On the photo, here, we see the new father getting in close to see the radiant look on his kid’s little face. I’ve thrown seed and sired children hither and yon since I was not much more than a child myself and so I can write, with some authority, that the face of a a child is like a tunnel opening onto the essence of the world. I understand exactly the sudden change in rhythms of life, of values, the recalibration of what is serious, what is funny and what is not.
The mother is Rebecca Jobson, whom you saw in the main photo, and whose erotic value has definitely not diminished after childbrith.
Four dazzling waves from 2015. The jazz-like perfection of a world champion.
There’s never any bullshit with Mick Fanning. He’s no ass-out trapeze artist like Gabriel. There’s no crazy jive like Filipe. He’s not jamming junk down your throat like Julian Wilson.
Three world titles, a probable forth by the time December comes around. Who’s going to argue with that?
I assembled this compendium of Mick’s nine-point plus rides from 2015 to disprove the central theory in a story that claimed judges were pushing him through heats with all their weight.
Let’s examine the charge.
“Enter the Mick Fanning Complex. The judges (and commentators) apparently love nothing more than watching the EXACT same combination of turns on the outside to a half-layback safety snap on the inside close-out section. Predictability would be an understatement. Mick Fanning is often hailed as the most consistent surfer on tour. No shit he is. The dude has been doing the exact same thing for the last 15 years. Look at any contest footage (or video parts for that matter) of his over the course of his career. Besides his boards and boardies getting a bit shorter, he looks, literally, exactly the same. Forget “do it in your sleep” Mick could do it in a fuckin’ coma.”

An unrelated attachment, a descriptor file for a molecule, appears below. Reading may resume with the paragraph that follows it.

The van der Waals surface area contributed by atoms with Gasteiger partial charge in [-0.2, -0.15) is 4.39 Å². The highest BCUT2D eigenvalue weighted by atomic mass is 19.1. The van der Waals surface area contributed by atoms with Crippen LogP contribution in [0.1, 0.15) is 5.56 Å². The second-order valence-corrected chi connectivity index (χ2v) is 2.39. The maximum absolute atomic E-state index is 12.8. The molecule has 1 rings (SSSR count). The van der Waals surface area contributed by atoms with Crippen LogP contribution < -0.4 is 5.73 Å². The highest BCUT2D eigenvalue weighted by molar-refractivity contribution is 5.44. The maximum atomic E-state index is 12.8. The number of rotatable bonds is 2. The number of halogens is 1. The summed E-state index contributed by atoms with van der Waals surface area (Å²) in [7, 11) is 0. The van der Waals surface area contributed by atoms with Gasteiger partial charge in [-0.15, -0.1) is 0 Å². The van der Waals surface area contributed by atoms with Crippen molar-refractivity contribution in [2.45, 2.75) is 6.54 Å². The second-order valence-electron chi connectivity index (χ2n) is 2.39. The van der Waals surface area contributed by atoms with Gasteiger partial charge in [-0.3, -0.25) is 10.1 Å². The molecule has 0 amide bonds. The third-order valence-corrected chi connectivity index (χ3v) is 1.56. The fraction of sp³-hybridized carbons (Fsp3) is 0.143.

I can’t figure the whole switch out. What’s wrong with a system that rewards perfection of technique? Mick Fanning is a like a jazz musician blowing a horn and being really part of it. It’s part of him.
How about teaching your gal (or stud) to surf? The whole claiming thing?
I shot a nice sized omilu (blue-fin trevally for all you haole types) yesterday at 65′ deep, about a half-mile off Kauai’s South Shore.
For deep-ish dives I like to use my 130cm gun. It’s got good range, and enough power to take down pretty much anything in the ocean smaller than a tuna. It kicks like a mule though. You really need to lock your wrist and elbow before taking a shot.
I know this, the recoil has smashed the loading butt into my face on more than a few shots. But the fish was under a ledge and I couldn’t get a good angle without repositioning myself and spooking the thing, so I took an awkward limp wristed shot. Got smacked in the mouth pretty good, little bit of a fat lip. Which sucks when you’re two atmospheres down and have been holding your breath for over a minute.
Landed the fish though.
The point being, we all do stupid stuff, from time to time.
Here’s some dumb things surfers like to do, even though we should all know better.
Teach your partner to surf
It seems like such a good idea. You and your partner of whatever gender strokes your fancy sharing an evening glass off. The sun setting on the horizon, light playing off the ocean surface, refracted rainbows dancing in the droplets caught in your eyelashes. So romantic, so amazing, so mistaken.